Self-harm is when people hurt themselves or damage their health on purpose. It is much more common than people realise.

March 1, 2016

What is self-harm?

Self-harm is when people hurt themselves or damage their health on purpose. It is much more common than people realise. It is often seen as a way of dealing with difficult and intense feelings. A common myth is that self-harm is “attention-seeking behaviour.” As most self-harm takes place in private over a period of time and people often feel ashamed of what they are doing it is difficult to accept that it is “attention-seeking behaviour”. It is a coping strategy. Both boys and girls self-harm. Young people from all backgrounds can self-harm.

Some people only self-harm once or twice but others do it regularly and it can be hard for them to stop.

People self-harm in many ways. Below are some examples:

  • Cutting or scratching
  • Hitting, punching or pinching self
  • Pulling out hair
  • Over/under eating
  • Burning
  • Drinking alcohol or taking drugs

Why do people self-harm?

Many young people experience painful emotions which they don’t know how to deal with or where to get help from. Sometimes they feel hopeless and helpless and these feelings can lead to self-harm.

Young people often say:

  • That physical pain is easier to cope with than emotional pain
  • It is a form of release or a distraction from their thoughts and feelings
  • It is the only way they can cope with past or current events
  • It can be a way of punishing themselves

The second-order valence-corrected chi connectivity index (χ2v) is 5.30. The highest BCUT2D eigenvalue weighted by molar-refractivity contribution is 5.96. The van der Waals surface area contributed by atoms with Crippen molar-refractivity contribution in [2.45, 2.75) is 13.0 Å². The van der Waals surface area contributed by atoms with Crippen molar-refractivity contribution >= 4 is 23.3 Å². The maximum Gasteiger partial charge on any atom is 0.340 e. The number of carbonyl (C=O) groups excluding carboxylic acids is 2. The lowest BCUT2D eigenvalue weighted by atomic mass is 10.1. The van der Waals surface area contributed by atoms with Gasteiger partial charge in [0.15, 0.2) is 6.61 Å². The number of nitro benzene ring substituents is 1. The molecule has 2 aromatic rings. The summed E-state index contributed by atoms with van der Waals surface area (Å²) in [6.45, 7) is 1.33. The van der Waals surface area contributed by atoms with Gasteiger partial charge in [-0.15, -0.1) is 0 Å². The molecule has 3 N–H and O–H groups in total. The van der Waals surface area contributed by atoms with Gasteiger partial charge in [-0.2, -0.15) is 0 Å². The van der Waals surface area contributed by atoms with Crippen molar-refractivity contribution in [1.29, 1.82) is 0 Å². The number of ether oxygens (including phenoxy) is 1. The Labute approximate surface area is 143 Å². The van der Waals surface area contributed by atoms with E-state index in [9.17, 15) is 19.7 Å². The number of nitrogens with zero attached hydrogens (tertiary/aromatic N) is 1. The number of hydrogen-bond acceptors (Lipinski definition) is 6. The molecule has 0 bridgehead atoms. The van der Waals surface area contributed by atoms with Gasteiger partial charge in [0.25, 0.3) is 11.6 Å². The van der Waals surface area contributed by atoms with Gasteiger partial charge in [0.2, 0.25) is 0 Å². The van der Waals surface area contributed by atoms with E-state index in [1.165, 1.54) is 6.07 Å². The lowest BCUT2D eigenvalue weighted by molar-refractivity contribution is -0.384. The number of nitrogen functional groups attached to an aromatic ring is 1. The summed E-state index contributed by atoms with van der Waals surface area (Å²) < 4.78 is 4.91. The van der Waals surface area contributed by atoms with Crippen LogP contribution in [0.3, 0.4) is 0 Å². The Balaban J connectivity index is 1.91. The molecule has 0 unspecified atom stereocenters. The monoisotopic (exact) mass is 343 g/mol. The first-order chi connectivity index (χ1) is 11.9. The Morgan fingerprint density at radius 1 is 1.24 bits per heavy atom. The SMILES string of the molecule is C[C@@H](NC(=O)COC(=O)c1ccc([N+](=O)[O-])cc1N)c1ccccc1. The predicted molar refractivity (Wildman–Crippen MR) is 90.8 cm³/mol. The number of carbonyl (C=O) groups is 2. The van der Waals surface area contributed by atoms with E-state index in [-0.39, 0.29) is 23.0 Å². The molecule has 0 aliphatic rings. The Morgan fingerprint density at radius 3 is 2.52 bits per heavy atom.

Most self-harm is done privately and it can be hard to notice the signs.

Some factors that young people say trigger self-harm include:

  • Being bullied
  • Stress and worry about school, college and exams
  • Family relationship issues
  • Past or current experience of abuse
  • Feeling they have no control over their lives
  • Bereavement
  • Feeling isolated and lonely not feeling that they fit in
  • Confusion about sexuality

If you are self-harming and would like to stop what can you do?

Listed below are some distraction techniques which might help.

  • Talk with a family member, friend, tutor or counsellor
  • Watch a favourite TV programme or movie
  • Try and get out of the house and get some fresh air
  • Write down your feelings and thoughts about what has triggered the urge to self-harm
  • Listen to your favourite music
  • Try some drawing, colouring or just doodling
  • Scream or punch a pillow
  • Ping an elastic band on your wrist or skin
  • Hold ice in your hands

One young person said

It was a bit daunting at first….the thought of talking about things that upset me. However my counsellor was very welcoming and didn’t rush me into saying anything. I felt comfortable and that I was in control of how I could help myself.”

Useful links:


One of the organisations that can be accessed through the Dock is OnTrak, the local mental health counselling service. Aimed at young people aged 14-19, OnTrak works with young people who respond well to talk-based therapy.

Contact OnTrak through:


Tel 01793 464662

Find out more about OnTrak here:

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